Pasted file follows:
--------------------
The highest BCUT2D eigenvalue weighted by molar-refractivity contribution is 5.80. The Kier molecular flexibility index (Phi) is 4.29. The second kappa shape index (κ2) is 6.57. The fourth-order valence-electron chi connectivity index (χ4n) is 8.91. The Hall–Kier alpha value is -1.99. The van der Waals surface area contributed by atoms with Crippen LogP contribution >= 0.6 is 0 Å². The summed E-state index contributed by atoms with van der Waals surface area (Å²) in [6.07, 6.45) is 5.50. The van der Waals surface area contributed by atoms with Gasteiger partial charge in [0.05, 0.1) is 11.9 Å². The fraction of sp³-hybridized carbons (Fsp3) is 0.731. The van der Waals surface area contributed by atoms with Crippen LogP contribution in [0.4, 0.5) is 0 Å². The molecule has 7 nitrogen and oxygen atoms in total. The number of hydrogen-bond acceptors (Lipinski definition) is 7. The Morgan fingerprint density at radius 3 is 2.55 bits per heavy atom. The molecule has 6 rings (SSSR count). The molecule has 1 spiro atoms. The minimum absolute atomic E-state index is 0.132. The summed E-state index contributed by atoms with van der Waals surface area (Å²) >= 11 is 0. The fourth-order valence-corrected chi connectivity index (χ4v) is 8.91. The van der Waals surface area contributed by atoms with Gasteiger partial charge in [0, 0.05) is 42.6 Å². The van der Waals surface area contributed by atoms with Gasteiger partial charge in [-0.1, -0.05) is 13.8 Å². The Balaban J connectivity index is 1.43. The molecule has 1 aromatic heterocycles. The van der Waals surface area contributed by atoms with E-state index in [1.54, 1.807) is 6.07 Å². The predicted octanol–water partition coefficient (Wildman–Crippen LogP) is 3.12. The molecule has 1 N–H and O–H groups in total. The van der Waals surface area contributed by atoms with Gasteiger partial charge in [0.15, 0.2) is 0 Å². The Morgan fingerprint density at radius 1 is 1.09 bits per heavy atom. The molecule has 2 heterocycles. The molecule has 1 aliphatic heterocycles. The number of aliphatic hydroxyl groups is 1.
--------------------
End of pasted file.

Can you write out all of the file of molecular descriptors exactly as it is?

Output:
The highest BCUT2D eigenvalue weighted by molar-refractivity contribution is 5.80. The Kier molecular flexibility index (Phi) is 4.29. The second kappa shape index (κ2) is 6.57. The fourth-order valence-electron chi connectivity index (χ4n) is 8.91. The Hall–Kier alpha value is -1.99. The van der Waals surface area contributed by atoms with Crippen LogP contribution >= 0.6 is 0 Å². The summed E-state index contributed by atoms with van der Waals surface area (Å²) in [6.07, 6.45) is 5.50. The van der Waals surface area contributed by atoms with Gasteiger partial charge in [0.05, 0.1) is 11.9 Å². The fraction of sp³-hybridized carbons (Fsp3) is 0.731. The van der Waals surface area contributed by atoms with Crippen LogP contribution in [0.4, 0.5) is 0 Å². The molecule has 7 nitrogen and oxygen atoms in total. The number of hydrogen-bond acceptors (Lipinski definition) is 7. The Morgan fingerprint density at radius 3 is 2.55 bits per heavy atom. The molecule has 6 rings (SSSR count). The molecule has 1 spiro atoms. The minimum absolute atomic E-state index is 0.132. The summed E-state index contributed by atoms with van der Waals surface area (Å²) >= 11 is 0. The fourth-order valence-corrected chi connectivity index (χ4v) is 8.91. The van der Waals surface area contributed by atoms with Gasteiger partial charge in [0, 0.05) is 42.6 Å². The van der Waals surface area contributed by atoms with Gasteiger partial charge in [-0.1, -0.05) is 13.8 Å². The Balaban J connectivity index is 1.43. The molecule has 1 aromatic heterocycles. The van der Waals surface area contributed by atoms with E-state index in [1.54, 1.807) is 6.07 Å². The predicted octanol–water partition coefficient (Wildman–Crippen LogP) is 3.12. The molecule has 1 N–H and O–H groups in total. The van der Waals surface area contributed by atoms with Gasteiger partial charge in [0.15, 0.2) is 0 Å². The Morgan fingerprint density at radius 1 is 1.09 bits per heavy atom. The molecule has 2 heterocycles. The molecule has 1 aliphatic heterocycles. The number of aliphatic hydroxyl groups is 1.